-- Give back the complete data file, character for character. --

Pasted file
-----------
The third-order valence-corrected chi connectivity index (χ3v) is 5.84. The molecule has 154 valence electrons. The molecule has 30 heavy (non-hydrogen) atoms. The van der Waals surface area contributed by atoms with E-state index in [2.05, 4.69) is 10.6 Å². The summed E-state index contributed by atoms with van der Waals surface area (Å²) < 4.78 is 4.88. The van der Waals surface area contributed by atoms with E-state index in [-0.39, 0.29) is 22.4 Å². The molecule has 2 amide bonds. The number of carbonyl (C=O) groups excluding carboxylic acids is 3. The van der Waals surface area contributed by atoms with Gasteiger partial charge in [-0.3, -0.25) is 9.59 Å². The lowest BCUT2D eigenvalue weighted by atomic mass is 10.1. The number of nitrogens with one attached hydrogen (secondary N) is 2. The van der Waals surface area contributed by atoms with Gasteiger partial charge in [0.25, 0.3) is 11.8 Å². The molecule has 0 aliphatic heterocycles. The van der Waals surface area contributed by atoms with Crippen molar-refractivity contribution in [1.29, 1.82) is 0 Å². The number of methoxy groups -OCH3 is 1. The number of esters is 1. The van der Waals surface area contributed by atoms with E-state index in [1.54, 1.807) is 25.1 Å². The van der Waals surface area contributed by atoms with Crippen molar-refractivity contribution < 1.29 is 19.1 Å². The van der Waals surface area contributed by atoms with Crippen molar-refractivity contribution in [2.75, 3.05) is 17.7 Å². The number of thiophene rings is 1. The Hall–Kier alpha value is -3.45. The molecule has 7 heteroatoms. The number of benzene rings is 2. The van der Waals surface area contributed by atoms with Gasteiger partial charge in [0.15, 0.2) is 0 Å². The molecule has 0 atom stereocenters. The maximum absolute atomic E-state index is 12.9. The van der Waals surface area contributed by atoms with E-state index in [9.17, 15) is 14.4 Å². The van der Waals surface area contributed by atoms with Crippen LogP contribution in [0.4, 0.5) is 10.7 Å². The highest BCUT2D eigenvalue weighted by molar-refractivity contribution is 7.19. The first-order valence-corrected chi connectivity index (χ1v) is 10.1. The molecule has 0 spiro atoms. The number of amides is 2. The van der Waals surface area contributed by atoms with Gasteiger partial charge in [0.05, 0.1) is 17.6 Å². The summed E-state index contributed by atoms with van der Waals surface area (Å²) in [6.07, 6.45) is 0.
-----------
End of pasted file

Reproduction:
The third-order valence-corrected chi connectivity index (χ3v) is 5.84. The molecule has 154 valence electrons. The molecule has 30 heavy (non-hydrogen) atoms. The van der Waals surface area contributed by atoms with E-state index in [2.05, 4.69) is 10.6 Å². The summed E-state index contributed by atoms with van der Waals surface area (Å²) < 4.78 is 4.88. The van der Waals surface area contributed by atoms with E-state index in [-0.39, 0.29) is 22.4 Å². The molecule has 2 amide bonds. The number of carbonyl (C=O) groups excluding carboxylic acids is 3. The van der Waals surface area contributed by atoms with Gasteiger partial charge in [-0.3, -0.25) is 9.59 Å². The lowest BCUT2D eigenvalue weighted by atomic mass is 10.1. The number of nitrogens with one attached hydrogen (secondary N) is 2. The van der Waals surface area contributed by atoms with Gasteiger partial charge in [0.25, 0.3) is 11.8 Å². The molecule has 0 aliphatic heterocycles. The van der Waals surface area contributed by atoms with Crippen molar-refractivity contribution in [1.29, 1.82) is 0 Å². The number of methoxy groups -OCH3 is 1. The number of esters is 1. The van der Waals surface area contributed by atoms with E-state index in [1.54, 1.807) is 25.1 Å². The van der Waals surface area contributed by atoms with Crippen molar-refractivity contribution < 1.29 is 19.1 Å². The van der Waals surface area contributed by atoms with Crippen molar-refractivity contribution in [2.75, 3.05) is 17.7 Å². The number of thiophene rings is 1. The Hall–Kier alpha value is -3.45. The molecule has 7 heteroatoms. The number of benzene rings is 2. The van der Waals surface area contributed by atoms with Gasteiger partial charge in [0.15, 0.2) is 0 Å². The molecule has 0 atom stereocenters. The maximum absolute atomic E-state index is 12.9. The van der Waals surface area contributed by atoms with E-state index in [9.17, 15) is 14.4 Å². The van der Waals surface area contributed by atoms with Crippen LogP contribution in [0.4, 0.5) is 10.7 Å². The highest BCUT2D eigenvalue weighted by molar-refractivity contribution is 7.19. The first-order valence-corrected chi connectivity index (χ1v) is 10.1. The molecule has 0 spiro atoms. The number of amides is 2. The van der Waals surface area contributed by atoms with Gasteiger partial charge in [0.05, 0.1) is 17.6 Å². The summed E-state index contributed by atoms with van der Waals surface area (Å²) in [6.07, 6.45) is 0.